Layla stands in the line to collect water at a displaced people camp in Bosaso. She’s just arrived here from South Central Somalia two weeks ago in hopes of finding help for her and her six children. So far, things have not turned out as she hoped, but they at least have access to clean water. Two weeks ago when they were still at home, clean water was nowhere to be found.
Layla is a single mom, but before the drought, she was able to provide for her kids. She had 100 goats that provided food and milk for her family. They also produced income through selling the milk and trading the goats, which allowed her to send her children to school. As the drought gripped Somalia drying up their water sources, slowly all 100 of Layla’s goats died, which left them with nothing.
Layla and her children were walking for 1.5 hours each day to fetch water from a shallow well. That water turned out to be contaminated and three of Layla’s children died from cholera.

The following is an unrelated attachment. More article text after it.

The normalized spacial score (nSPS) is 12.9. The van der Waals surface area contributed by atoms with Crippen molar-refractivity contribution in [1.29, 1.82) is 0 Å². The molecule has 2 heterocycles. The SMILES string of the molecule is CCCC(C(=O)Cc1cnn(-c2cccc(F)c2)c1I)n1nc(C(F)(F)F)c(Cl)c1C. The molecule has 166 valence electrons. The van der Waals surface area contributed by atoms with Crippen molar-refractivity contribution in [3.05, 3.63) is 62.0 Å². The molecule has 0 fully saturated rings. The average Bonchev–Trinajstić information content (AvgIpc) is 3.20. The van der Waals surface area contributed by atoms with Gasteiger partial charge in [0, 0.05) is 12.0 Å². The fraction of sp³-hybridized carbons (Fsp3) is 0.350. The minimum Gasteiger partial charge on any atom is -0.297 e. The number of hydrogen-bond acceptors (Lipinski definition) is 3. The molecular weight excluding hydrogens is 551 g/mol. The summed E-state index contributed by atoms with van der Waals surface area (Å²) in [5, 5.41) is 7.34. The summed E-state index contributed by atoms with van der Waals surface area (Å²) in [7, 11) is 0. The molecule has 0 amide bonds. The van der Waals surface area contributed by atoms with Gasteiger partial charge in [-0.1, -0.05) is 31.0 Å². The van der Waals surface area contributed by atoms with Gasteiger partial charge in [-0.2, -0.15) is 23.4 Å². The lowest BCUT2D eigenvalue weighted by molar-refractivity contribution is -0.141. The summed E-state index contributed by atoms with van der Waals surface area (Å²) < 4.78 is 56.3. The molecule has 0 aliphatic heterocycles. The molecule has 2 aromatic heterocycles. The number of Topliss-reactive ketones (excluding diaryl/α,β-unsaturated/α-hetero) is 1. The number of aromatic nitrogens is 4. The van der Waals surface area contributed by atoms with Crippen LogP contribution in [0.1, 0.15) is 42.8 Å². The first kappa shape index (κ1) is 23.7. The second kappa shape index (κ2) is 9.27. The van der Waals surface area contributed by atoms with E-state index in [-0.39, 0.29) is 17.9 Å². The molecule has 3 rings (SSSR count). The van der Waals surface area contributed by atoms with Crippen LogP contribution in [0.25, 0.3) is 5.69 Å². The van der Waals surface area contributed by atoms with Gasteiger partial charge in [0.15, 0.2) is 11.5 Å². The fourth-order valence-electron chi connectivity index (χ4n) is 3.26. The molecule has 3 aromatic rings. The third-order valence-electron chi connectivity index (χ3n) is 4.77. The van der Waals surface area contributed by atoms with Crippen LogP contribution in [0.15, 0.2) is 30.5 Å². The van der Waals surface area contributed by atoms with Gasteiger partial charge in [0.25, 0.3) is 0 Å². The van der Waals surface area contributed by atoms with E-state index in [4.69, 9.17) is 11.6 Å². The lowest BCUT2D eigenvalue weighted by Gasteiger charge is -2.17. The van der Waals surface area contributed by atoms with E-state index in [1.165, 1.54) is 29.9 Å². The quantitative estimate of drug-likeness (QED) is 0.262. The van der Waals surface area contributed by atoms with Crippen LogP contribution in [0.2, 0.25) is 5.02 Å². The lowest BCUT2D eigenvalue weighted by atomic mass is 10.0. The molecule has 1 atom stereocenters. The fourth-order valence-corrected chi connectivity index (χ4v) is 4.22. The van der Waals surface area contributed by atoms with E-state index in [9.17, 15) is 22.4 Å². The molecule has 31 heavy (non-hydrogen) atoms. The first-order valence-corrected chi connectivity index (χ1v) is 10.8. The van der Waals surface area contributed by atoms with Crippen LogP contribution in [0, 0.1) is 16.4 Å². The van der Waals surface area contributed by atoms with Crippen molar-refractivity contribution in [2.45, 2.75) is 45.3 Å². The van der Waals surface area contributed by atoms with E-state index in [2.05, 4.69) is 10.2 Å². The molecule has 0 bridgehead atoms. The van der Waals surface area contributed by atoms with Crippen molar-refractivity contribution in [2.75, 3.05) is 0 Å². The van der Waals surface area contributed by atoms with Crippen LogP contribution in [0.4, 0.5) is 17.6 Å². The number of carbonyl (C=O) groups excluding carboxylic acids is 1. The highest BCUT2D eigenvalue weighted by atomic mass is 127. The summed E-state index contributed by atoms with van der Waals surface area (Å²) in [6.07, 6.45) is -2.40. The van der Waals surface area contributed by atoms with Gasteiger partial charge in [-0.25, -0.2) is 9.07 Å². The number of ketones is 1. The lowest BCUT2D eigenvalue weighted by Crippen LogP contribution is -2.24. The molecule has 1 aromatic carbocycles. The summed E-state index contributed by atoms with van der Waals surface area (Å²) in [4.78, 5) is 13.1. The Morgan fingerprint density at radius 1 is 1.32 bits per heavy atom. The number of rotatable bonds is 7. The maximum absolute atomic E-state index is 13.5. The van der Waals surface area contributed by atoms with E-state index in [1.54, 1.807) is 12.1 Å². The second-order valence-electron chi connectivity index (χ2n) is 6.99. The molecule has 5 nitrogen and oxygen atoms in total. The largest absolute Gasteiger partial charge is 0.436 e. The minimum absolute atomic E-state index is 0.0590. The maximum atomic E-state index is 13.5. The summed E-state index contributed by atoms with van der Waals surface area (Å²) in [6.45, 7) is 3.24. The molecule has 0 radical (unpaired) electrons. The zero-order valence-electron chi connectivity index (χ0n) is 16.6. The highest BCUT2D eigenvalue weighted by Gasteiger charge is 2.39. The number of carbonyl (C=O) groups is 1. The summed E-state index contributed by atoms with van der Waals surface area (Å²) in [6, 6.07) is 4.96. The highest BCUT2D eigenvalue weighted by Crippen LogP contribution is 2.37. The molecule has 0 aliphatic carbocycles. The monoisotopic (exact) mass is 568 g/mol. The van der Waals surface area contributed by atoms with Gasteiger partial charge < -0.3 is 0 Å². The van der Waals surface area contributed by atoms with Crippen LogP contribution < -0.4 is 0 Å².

Eventually even the shallow wells dried up and so did all of Layla’s resources. She had to do something to save her other children. So with the help of some friends, she scraped up enough money to get her and the children to Bosaso where they now are staying with another family.
“I’m so sad. I have nothing to give my children, and am now having to beg for food,” says Layla. “We went from eating two meals a day to one, and sometimes none.”
She’s thankful to at least have access to clean water from a CARE water tank that will help prevent any of her other children from getting sick with cholera.
In the midst of a horrific drought, people throughout Somalia are desperate for water, and will drink from whatever source they can find. This has resulted in the worst cholera outbreak in Somalia in five years. Since the start of 2017, there’s been over 36,000 cholera cases reported, and nearly 700 deaths.
CARE is providing cholera treatment kits in areas of Somalia where the highest number of cases are being reported. In efforts to prevent the spread of cholera, CARE has reached over 230,000 people with clean water, hygiene education and water purification tablets.
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